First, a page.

• 29P/Schwassmann-Wachmann This comet has outbursts, resulting in a brightening of 0.5 - 1.0 magnitudes, which occur roughly every 59 days, typically taking 5-10 days to subside. Up to three subsequent outbursts may occur 5-10 days afterward, each typically smaller than the last, although on some occasions they can be even brighter than the first. These outbursts make 29P one of the most interesting comets to follow, both visually and scientifically. 29P/Schwassmann-Wachmann has a 14.8-year orbital period, and last passed perihelion in early March 2019. It varies in its distance from the Sun from 5.8 AU (at perihelion) to 6.3 AU (at aphelion), which is an unusually small variation for a comet, and remains quite far from the sun at all times. This means that it can be observed more or less contuniously.

C/2019 Y4 (ATLAS) broke up in early April, as seen in these HST images, but the brightest component remains observable

Comet Visibility in the Eyepiece

This page uses code developed for SkyTools to predict the visibility of a comet in the eyepiece.  Predicting how much aperture is required to see a comet is a very complex task.  Have a look for yourself: a comparison of the predictions below (such as "visible in small telescopes") to the magnitude of each comet shows just how poor an indicator the magnitude alone really is.  When you read below that a particular aperture is required to see a comet you can have a reasonable degree of confidence that the comet can in fact be seen in the eyepiece. But always remember, comets are like cats. They both have tails and do what they want, and not always what we expect. This is one of the things that makes comet chasing interesting!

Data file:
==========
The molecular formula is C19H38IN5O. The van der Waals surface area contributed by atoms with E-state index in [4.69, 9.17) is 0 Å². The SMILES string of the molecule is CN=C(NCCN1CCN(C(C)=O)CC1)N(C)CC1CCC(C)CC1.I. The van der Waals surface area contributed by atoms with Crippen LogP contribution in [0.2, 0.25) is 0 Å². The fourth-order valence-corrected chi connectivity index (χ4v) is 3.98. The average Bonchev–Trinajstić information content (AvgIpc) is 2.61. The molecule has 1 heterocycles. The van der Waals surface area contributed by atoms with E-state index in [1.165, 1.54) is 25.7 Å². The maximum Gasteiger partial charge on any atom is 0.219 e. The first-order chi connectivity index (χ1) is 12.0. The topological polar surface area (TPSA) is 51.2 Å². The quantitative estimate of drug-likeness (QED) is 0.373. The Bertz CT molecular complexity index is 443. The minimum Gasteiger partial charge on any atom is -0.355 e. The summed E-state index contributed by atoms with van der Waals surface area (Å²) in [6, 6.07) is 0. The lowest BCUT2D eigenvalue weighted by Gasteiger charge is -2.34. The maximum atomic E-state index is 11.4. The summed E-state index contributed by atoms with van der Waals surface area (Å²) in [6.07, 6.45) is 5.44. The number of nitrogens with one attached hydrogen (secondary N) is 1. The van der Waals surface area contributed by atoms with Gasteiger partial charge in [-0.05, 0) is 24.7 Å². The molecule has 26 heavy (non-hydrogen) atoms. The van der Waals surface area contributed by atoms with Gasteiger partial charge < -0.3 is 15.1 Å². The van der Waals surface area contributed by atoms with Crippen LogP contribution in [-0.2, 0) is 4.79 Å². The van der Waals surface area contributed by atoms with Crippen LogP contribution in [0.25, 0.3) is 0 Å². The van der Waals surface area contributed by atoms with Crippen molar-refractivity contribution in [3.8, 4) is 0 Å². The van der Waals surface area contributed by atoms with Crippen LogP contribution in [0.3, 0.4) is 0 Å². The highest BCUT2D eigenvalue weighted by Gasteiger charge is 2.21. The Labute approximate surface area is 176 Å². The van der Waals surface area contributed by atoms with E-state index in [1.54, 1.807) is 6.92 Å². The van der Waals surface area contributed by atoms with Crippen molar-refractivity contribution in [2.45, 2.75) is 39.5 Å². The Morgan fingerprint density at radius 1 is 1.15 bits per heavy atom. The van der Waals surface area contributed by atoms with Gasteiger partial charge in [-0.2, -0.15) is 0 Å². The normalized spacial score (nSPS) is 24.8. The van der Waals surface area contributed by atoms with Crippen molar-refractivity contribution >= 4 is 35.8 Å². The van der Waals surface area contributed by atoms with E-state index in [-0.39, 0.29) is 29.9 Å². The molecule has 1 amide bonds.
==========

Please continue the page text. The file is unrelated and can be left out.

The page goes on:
Comet Synopses for May


Explanation of Comet Synopses and charts (read this if you have questions)

C/2019 U6 (Lemmon): An evening comet visible in binoculars
This comet begins the month in Canis Major at magnitude 7.1. Look for a 8.5' coma. It should brighten by about 0.7 magnitudes, moving into Sextans by month's end. The best visibility is late in the month as seen from the southern hemisphere.  FINDER CHART
Latitude Visibility May 30 Visibility June 6 Visibility June 13 Visibility June 20 Visibility June 27 Nights Visible
55o N Not visible Not visible Not visible Not visible Not visible  
40o N Not visible Not visible Not visible Not visible Very low in the western sky during evening twilight at ~20:40 20-
Equator Low in the western sky during evening twilight at ~19:00 Fairly high in the western sky during evening twilight at ~19:00 Fairly high in the western sky during evening twilight at ~19:20 Fairly high in the western sky at ~19:20 Fairly high during evening twilight at ~19:20 1-
30o S Fairly high during evening twilight at ~18:30 Fairly high during evening twilight at ~18:20 Fairly high at ~18:40 Fairly high at ~18:40 High during evening twilight at ~18:30 1-